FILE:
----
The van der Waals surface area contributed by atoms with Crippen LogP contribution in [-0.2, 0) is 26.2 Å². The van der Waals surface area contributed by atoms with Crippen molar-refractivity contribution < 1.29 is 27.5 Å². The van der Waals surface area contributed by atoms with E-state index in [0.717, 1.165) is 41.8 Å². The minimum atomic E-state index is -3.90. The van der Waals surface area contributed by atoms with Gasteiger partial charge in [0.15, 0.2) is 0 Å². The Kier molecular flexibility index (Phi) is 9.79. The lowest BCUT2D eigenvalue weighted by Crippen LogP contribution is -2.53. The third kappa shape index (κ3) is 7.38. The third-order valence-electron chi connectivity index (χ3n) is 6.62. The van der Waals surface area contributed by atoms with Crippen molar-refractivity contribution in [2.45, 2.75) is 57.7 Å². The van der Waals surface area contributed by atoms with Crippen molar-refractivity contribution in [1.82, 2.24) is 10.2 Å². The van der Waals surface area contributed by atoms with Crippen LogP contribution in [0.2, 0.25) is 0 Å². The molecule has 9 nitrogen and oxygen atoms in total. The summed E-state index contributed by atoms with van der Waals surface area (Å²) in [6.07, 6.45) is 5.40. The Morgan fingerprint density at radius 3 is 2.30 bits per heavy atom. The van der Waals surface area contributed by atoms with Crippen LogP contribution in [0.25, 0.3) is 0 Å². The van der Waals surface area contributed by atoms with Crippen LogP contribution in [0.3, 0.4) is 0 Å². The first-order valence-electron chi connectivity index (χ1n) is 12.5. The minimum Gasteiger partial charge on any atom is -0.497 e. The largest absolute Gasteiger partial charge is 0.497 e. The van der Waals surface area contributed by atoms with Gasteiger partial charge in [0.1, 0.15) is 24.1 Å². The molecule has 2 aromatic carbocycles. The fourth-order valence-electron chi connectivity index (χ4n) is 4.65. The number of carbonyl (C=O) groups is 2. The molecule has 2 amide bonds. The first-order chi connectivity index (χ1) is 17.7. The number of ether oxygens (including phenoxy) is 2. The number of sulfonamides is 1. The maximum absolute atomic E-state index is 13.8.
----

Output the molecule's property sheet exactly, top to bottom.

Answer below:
The van der Waals surface area contributed by atoms with Crippen LogP contribution in [-0.2, 0) is 26.2 Å². The van der Waals surface area contributed by atoms with Crippen molar-refractivity contribution < 1.29 is 27.5 Å². The van der Waals surface area contributed by atoms with E-state index in [0.717, 1.165) is 41.8 Å². The minimum atomic E-state index is -3.90. The van der Waals surface area contributed by atoms with Gasteiger partial charge in [0.15, 0.2) is 0 Å². The Kier molecular flexibility index (Phi) is 9.79. The lowest BCUT2D eigenvalue weighted by Crippen LogP contribution is -2.53. The third kappa shape index (κ3) is 7.38. The third-order valence-electron chi connectivity index (χ3n) is 6.62. The van der Waals surface area contributed by atoms with Crippen molar-refractivity contribution in [2.45, 2.75) is 57.7 Å². The van der Waals surface area contributed by atoms with Crippen molar-refractivity contribution in [1.82, 2.24) is 10.2 Å². The van der Waals surface area contributed by atoms with Crippen LogP contribution in [0.2, 0.25) is 0 Å². The molecule has 9 nitrogen and oxygen atoms in total. The summed E-state index contributed by atoms with van der Waals surface area (Å²) in [6.07, 6.45) is 5.40. The Morgan fingerprint density at radius 3 is 2.30 bits per heavy atom. The van der Waals surface area contributed by atoms with Crippen LogP contribution in [0.25, 0.3) is 0 Å². The van der Waals surface area contributed by atoms with Crippen LogP contribution in [0.3, 0.4) is 0 Å². The first-order valence-electron chi connectivity index (χ1n) is 12.5. The minimum Gasteiger partial charge on any atom is -0.497 e. The largest absolute Gasteiger partial charge is 0.497 e. The van der Waals surface area contributed by atoms with Gasteiger partial charge in [0.1, 0.15) is 24.1 Å². The molecule has 2 aromatic carbocycles. The fourth-order valence-electron chi connectivity index (χ4n) is 4.65. The number of carbonyl (C=O) groups is 2. The molecule has 2 amide bonds. The first-order chi connectivity index (χ1) is 17.7. The number of ether oxygens (including phenoxy) is 2. The number of sulfonamides is 1. The maximum absolute atomic E-state index is 13.8.